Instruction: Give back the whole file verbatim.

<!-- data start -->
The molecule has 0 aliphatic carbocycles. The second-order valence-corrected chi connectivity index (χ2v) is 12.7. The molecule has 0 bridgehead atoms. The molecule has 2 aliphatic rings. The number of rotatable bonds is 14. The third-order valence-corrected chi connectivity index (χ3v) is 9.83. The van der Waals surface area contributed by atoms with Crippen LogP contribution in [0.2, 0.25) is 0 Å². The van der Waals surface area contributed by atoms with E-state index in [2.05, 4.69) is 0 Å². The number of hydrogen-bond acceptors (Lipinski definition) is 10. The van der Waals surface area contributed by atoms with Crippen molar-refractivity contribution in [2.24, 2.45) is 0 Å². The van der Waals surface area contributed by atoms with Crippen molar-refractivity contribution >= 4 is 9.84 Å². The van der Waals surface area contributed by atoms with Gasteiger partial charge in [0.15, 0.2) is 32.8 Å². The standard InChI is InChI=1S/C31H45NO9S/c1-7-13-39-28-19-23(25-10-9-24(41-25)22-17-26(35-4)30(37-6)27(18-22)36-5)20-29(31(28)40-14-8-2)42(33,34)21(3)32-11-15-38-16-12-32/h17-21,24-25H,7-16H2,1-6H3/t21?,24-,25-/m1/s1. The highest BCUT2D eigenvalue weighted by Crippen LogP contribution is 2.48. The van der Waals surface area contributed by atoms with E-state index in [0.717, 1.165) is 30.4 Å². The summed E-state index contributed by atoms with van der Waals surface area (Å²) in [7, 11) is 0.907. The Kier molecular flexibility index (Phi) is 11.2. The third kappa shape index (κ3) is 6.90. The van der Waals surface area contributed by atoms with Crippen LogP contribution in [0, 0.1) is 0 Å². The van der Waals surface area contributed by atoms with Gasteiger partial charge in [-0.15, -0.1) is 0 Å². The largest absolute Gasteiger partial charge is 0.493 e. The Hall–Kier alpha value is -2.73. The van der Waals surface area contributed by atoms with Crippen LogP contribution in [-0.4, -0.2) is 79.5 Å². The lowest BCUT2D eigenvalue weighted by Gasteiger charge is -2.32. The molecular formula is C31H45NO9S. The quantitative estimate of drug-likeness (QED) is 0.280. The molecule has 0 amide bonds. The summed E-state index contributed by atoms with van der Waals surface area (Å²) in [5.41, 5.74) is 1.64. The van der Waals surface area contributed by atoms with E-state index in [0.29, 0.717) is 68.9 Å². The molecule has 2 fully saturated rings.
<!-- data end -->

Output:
The molecule has 0 aliphatic carbocycles. The second-order valence-corrected chi connectivity index (χ2v) is 12.7. The molecule has 0 bridgehead atoms. The molecule has 2 aliphatic rings. The number of rotatable bonds is 14. The third-order valence-corrected chi connectivity index (χ3v) is 9.83. The van der Waals surface area contributed by atoms with Crippen LogP contribution in [0.2, 0.25) is 0 Å². The van der Waals surface area contributed by atoms with E-state index in [2.05, 4.69) is 0 Å². The number of hydrogen-bond acceptors (Lipinski definition) is 10. The van der Waals surface area contributed by atoms with Crippen molar-refractivity contribution in [2.24, 2.45) is 0 Å². The van der Waals surface area contributed by atoms with Crippen molar-refractivity contribution >= 4 is 9.84 Å². The van der Waals surface area contributed by atoms with Gasteiger partial charge in [0.15, 0.2) is 32.8 Å². The standard InChI is InChI=1S/C31H45NO9S/c1-7-13-39-28-19-23(25-10-9-24(41-25)22-17-26(35-4)30(37-6)27(18-22)36-5)20-29(31(28)40-14-8-2)42(33,34)21(3)32-11-15-38-16-12-32/h17-21,24-25H,7-16H2,1-6H3/t21?,24-,25-/m1/s1. The highest BCUT2D eigenvalue weighted by Crippen LogP contribution is 2.48. The van der Waals surface area contributed by atoms with E-state index in [0.717, 1.165) is 30.4 Å². The summed E-state index contributed by atoms with van der Waals surface area (Å²) in [7, 11) is 0.907. The Kier molecular flexibility index (Phi) is 11.2. The third kappa shape index (κ3) is 6.90. The van der Waals surface area contributed by atoms with Crippen LogP contribution in [0, 0.1) is 0 Å². The van der Waals surface area contributed by atoms with Gasteiger partial charge in [-0.15, -0.1) is 0 Å². The largest absolute Gasteiger partial charge is 0.493 e. The Hall–Kier alpha value is -2.73. The van der Waals surface area contributed by atoms with Crippen LogP contribution in [-0.4, -0.2) is 79.5 Å². The lowest BCUT2D eigenvalue weighted by Gasteiger charge is -2.32. The molecular formula is C31H45NO9S. The quantitative estimate of drug-likeness (QED) is 0.280. The molecule has 0 amide bonds. The summed E-state index contributed by atoms with van der Waals surface area (Å²) in [5.41, 5.74) is 1.64. The van der Waals surface area contributed by atoms with E-state index in [0.29, 0.717) is 68.9 Å². The molecule has 2 fully saturated rings.